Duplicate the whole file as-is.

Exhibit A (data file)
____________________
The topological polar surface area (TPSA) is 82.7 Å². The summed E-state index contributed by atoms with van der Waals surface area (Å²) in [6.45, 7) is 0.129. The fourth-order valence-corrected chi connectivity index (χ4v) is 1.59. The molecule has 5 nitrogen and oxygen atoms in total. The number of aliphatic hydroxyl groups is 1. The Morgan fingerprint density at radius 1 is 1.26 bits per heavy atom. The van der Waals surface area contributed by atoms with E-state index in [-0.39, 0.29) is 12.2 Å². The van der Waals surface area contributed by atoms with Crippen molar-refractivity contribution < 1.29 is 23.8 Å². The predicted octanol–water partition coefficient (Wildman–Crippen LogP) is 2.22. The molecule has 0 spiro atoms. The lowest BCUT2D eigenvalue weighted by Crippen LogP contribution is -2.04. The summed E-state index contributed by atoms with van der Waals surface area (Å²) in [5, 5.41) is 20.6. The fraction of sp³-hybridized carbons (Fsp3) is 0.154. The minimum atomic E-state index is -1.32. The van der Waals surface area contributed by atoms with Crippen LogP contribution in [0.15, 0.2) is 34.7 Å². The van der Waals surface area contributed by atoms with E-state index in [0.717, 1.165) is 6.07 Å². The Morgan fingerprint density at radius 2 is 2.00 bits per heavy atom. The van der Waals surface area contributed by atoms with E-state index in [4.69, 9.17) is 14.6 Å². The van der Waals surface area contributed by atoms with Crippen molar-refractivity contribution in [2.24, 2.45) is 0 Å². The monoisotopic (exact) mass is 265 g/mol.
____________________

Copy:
The topological polar surface area (TPSA) is 82.7 Å². The summed E-state index contributed by atoms with van der Waals surface area (Å²) in [6.45, 7) is 0.129. The fourth-order valence-corrected chi connectivity index (χ4v) is 1.59. The molecule has 5 nitrogen and oxygen atoms in total. The number of aliphatic hydroxyl groups is 1. The Morgan fingerprint density at radius 1 is 1.26 bits per heavy atom. The van der Waals surface area contributed by atoms with E-state index in [-0.39, 0.29) is 12.2 Å². The van der Waals surface area contributed by atoms with Crippen molar-refractivity contribution < 1.29 is 23.8 Å². The predicted octanol–water partition coefficient (Wildman–Crippen LogP) is 2.22. The molecule has 0 spiro atoms. The lowest BCUT2D eigenvalue weighted by Crippen LogP contribution is -2.04. The summed E-state index contributed by atoms with van der Waals surface area (Å²) in [5, 5.41) is 20.6. The fraction of sp³-hybridized carbons (Fsp3) is 0.154. The minimum atomic E-state index is -1.32. The van der Waals surface area contributed by atoms with Crippen LogP contribution in [0.15, 0.2) is 34.7 Å². The van der Waals surface area contributed by atoms with E-state index in [0.717, 1.165) is 6.07 Å². The Morgan fingerprint density at radius 2 is 2.00 bits per heavy atom. The van der Waals surface area contributed by atoms with E-state index in [4.69, 9.17) is 14.6 Å². The van der Waals surface area contributed by atoms with Crippen molar-refractivity contribution in [2.24, 2.45) is 0 Å². The monoisotopic (exact) mass is 265 g/mol.